Ever since its establishment, the Ombudsman's Office has been receiving numerous complaints related to labour law. Working activity and the absence thereof, that is, unemployment, are a major concern in people's lives. The persisting crisis and the increasing unemployment have been drawing attention to the importance of employment not only in Hungary but all over the world.

In 2012, a number of changes were introduced in the field of the regulation of employment relationships. The new Basic Law, replacing the former Constitution, has been in force since 1 January 2012. The Basic Law pays special attention to the role of work, setting out several new elements concerning the rights and obligations related to working activity. In July 2012 a new Labour Code entered into force which contains a number of novelties, ensuring, however, fewer safeguards for the employees. As of 2013, the government has introduced a new community work programme whose objective is to provide work to 200,000 people.

As a consequence of what has been described above, in 2012 the Commissioner for Fundamental Rights launched a project entitled "Dignity of Labour".

The Ombudsman paid special attention to the rights of the most vulnerable social strata, primarily focusing on the employment opportunities of the people belonging to different protected groups. The ombudsman examined the employment of women and mothers (parents) with small children in different alternative forms – like teleworking and part time work – in both the public and the private sector. Employment opportunities for career starters were also explored. In addition, the ombudsman surveyed what opportunities and assistance were available to the homeless and to former detainees in order to facilitate their re-entry into the world of labour. Furthermore, the project examined the impact of benefits given to employers employing people with disabilities, and the practical implementation of integrated employment for these people.

During his investigations, the Commissioner for Fundamental Rights focused his attention not on the enforcement of the right to work as a fundamental right –he intended to find out instead how and to what extent such fundamental rights as the rights to human dignity, equal treatment and the requirements of fair procedure and the rule of law were observed.


Project on the 'Losers of the Crisis – in the Captivity of the Legal Regulations'

In a crisis situation, the continued deterioration of economic and financial situation negatively affects the whole society, and particularly the vulnerable groups. The shrinking resources weaken the social solidarity: more and more gaps arising between the majority of the society and some groups with weaker lobbying ability (e.g.: the Roma, the homeless people, the unemployed persons, the victims of usury, the persons living in a dangerous environment, the refugees, etc.). The contradiction of legislation and the pitfalls of administrative procedures can justify the project's subtitle: „In the captivity of legal regulations". Within a rapidly changing environment, the institutions and norms cannot help the adequate and flexible social and personal search for answers and approval.  The weakening social cohesion, the prejudiced forms of thought (hate speech), the spread of extremist behaviour and the social-psychological process of scapegoat training can be connected to the concept and the phenomena of the crisis.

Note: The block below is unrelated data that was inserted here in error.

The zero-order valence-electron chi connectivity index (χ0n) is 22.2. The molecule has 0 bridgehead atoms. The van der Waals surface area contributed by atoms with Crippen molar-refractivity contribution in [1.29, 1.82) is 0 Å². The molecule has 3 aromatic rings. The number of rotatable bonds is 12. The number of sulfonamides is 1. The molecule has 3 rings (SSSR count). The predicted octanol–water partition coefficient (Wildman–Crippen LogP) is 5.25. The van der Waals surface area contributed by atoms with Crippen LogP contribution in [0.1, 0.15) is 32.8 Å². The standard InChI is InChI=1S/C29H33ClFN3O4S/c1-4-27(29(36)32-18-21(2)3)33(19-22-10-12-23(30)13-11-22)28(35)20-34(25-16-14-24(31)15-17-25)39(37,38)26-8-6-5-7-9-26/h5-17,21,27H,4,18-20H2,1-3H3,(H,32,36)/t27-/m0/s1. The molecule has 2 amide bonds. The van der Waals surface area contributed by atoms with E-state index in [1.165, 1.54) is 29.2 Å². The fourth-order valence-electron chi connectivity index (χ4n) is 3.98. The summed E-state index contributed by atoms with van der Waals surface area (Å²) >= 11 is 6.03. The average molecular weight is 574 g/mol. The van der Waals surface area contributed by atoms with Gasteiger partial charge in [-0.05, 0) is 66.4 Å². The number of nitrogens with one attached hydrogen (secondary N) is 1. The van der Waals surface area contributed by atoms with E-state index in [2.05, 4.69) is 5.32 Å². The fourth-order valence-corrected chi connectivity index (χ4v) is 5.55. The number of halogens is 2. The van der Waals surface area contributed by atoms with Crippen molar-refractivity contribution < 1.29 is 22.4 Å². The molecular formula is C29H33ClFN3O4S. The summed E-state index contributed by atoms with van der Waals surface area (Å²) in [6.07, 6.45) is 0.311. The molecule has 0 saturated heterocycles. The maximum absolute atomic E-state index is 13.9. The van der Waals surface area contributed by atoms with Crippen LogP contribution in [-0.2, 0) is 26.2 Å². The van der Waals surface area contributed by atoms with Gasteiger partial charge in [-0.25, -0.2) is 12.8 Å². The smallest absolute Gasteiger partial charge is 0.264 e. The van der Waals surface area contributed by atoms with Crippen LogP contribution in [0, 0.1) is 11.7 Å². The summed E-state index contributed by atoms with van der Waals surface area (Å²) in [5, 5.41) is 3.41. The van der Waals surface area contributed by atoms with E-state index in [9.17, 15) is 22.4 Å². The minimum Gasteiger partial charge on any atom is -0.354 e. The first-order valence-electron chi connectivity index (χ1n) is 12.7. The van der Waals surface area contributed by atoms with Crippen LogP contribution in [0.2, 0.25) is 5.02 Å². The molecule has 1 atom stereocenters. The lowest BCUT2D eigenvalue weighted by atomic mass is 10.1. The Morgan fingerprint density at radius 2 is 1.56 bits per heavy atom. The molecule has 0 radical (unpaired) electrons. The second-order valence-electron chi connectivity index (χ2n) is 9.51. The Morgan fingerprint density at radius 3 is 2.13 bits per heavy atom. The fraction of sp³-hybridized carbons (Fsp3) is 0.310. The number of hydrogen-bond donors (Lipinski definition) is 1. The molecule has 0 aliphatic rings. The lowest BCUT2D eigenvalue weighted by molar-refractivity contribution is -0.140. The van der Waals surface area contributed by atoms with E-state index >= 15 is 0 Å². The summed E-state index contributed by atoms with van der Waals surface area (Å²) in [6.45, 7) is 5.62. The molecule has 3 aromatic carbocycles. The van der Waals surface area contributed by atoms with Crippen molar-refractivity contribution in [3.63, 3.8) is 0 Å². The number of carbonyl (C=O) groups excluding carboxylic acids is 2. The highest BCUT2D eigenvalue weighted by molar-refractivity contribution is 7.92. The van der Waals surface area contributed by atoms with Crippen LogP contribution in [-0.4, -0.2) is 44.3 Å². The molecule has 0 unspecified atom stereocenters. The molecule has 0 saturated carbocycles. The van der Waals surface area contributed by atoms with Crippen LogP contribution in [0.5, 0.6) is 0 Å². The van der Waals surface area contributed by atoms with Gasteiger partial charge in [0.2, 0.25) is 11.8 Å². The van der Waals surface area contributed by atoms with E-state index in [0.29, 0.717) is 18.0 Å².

The worsening economic conditions and social concerns are answered often rapidly and in a misguided way, without achieving the targets; or simply legislative and judicial restraint answers are born.


Disaster Management Project

Unfortunately, in 2010 a series of natural and industrial disasters came upon the country. The fifteen years of experience of the ombudsmen as well as the experience of the year 2010 made it clear that it is necessary to make a complex assessment of state tasks related to disaster management and to examine from a fundamental rights protection point of view the cooperation of state organs in the event of disaster situations.

In the light of the above, the Ombudsman examined in 2011, within the framework of an autonomous fundamental rights project, among others, the following range of subjects: follow-up inquiries of previous comprehensive ombudsman inquiries, so for example on the fire brigades; psychological services provision at the law enforcement organs; cooperation of law enforcement and public administration organs and of local governments during emergencies and thereafter; professional management in the event of disaster situations; direction and organisation of the fire brigade and its communications with the organisation for disaster management and with civil protection; timeliness of intervention of certain emergency services and the existence of technical resources for rapid and expert intervention; practice and legal regulation of the mitigation of damages and of repairs and reconstruction, as well as the procedural guarantees related thereto, and certain questions of the reconstruction by the State in the aftermath of the red sludge catastrophe.